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Farewell to a Legend: Michael Hosford

In the rich land that was the Annapolis restaurant scene in the 1970s, Michael Hosford was a legendary bartender, and his domain was the Maryland Inn. There are a few things you need to know about the Inn back then. The hotel housed The Treaty of Paris, a world-class restaurant, and two bars, The Drummer’s Lot and The King of France Tavern.

          The Drummer’s Lot was packed with regular people every afternoon for happy hour. Late at night, the employees from bars that closed at midnight came to unwind after their shifts were over. It was hilarious, it was crazy, and Michael was standing there, behind the bar, smiling and pouring some of the best drinks you would ever have.

          Down the hall was the King of France Tavern. It was one of the top jazz listening rooms on the East Coast. The great, and I mean great, players came through and played Tuesday through Sunday nights. Herb Ellis, Tal Farlow, Barney Kessel, Charlie and Joe Byrd, Buddy Tate, Scott Hamiliton and many, many more. Michael knew them all.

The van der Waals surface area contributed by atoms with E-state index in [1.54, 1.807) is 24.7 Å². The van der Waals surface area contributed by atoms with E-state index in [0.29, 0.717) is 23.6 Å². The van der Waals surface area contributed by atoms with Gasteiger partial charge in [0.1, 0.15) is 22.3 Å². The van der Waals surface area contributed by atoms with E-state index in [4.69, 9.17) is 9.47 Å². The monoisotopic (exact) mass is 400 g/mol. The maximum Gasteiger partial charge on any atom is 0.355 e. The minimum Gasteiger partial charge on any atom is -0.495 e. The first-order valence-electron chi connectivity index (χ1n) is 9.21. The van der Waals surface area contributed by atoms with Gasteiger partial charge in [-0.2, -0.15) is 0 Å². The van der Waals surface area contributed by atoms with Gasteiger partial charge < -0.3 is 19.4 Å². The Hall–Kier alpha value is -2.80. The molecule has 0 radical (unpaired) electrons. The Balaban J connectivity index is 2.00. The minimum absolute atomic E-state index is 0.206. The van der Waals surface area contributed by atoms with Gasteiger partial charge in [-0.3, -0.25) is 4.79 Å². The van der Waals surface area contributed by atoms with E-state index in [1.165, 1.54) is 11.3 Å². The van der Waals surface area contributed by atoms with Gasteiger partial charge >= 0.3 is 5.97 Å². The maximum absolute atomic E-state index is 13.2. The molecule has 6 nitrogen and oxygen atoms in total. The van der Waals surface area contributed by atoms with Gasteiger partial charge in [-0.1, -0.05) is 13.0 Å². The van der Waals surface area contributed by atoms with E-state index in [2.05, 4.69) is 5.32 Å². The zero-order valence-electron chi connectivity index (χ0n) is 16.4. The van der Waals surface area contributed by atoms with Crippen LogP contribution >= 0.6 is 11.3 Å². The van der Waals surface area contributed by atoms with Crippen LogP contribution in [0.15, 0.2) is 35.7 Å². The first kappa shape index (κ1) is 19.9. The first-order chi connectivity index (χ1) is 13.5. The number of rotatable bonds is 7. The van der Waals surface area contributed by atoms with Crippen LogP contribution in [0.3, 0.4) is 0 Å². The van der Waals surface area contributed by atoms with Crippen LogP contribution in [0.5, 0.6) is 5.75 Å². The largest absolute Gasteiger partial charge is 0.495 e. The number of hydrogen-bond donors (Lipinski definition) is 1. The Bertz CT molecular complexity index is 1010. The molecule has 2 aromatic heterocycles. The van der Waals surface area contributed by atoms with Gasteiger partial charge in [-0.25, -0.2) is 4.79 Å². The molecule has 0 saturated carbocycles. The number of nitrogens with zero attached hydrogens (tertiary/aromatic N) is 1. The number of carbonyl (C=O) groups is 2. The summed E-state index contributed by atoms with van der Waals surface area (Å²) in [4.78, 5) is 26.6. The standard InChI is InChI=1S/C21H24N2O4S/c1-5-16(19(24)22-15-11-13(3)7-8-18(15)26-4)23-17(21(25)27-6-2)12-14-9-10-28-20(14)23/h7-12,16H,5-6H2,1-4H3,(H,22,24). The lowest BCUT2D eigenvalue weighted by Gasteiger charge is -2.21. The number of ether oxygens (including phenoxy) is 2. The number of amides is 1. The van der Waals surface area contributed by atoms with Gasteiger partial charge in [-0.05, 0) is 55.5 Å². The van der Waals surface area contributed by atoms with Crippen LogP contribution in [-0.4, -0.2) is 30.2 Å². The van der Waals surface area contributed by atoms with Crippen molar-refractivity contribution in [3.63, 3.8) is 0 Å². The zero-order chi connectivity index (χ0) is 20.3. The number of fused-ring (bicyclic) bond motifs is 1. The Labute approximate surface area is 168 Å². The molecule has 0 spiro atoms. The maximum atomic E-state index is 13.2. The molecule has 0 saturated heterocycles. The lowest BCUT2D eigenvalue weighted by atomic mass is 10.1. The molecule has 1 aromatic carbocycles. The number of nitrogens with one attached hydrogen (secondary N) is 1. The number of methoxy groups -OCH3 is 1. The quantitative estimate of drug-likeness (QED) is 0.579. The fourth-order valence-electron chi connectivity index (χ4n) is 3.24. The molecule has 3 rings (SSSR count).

Everyone who worked in restaurants downtown in the 1970s probably has their own favorite story. Mine was from a night when a businessman from out of town asked him where the hookers were. He kind of looked around The Drummer’s Lot, looked back at the man at the bar and said, “Honestly, I don’t know. They just give it away here.”

          It’s easy to dismiss a world in which drugs and alcohol were part of the fabric of life. It’s easy to see those days as destructive and dark. But I take exception to that broad-brush stroke. That was part of life, but it was not all there was. 

          A couple of weeks ago, Michael and I were talking about that time and place. We were talking about the community of artists, musicians, poets, photographers and writers who lived and worked in Annapolis. Yes, there was a lot of drinking. Yes, there were a lot of very, very late nights.

          Yes, there was an extraordinary quality of creative expression. Very smart, very talented people were waiting tables, tending bar or working in the back of the house. It was a community, a strong community.

          Then it was gone. People moved away, people went to graduate school, people left the business to work a day job that was easier on relationships.

          But for this one decade in Annapolis, life and art were one, and Michael was right there, giving us a space to meet and celebrate our triumphs (and failures) and holding us all together.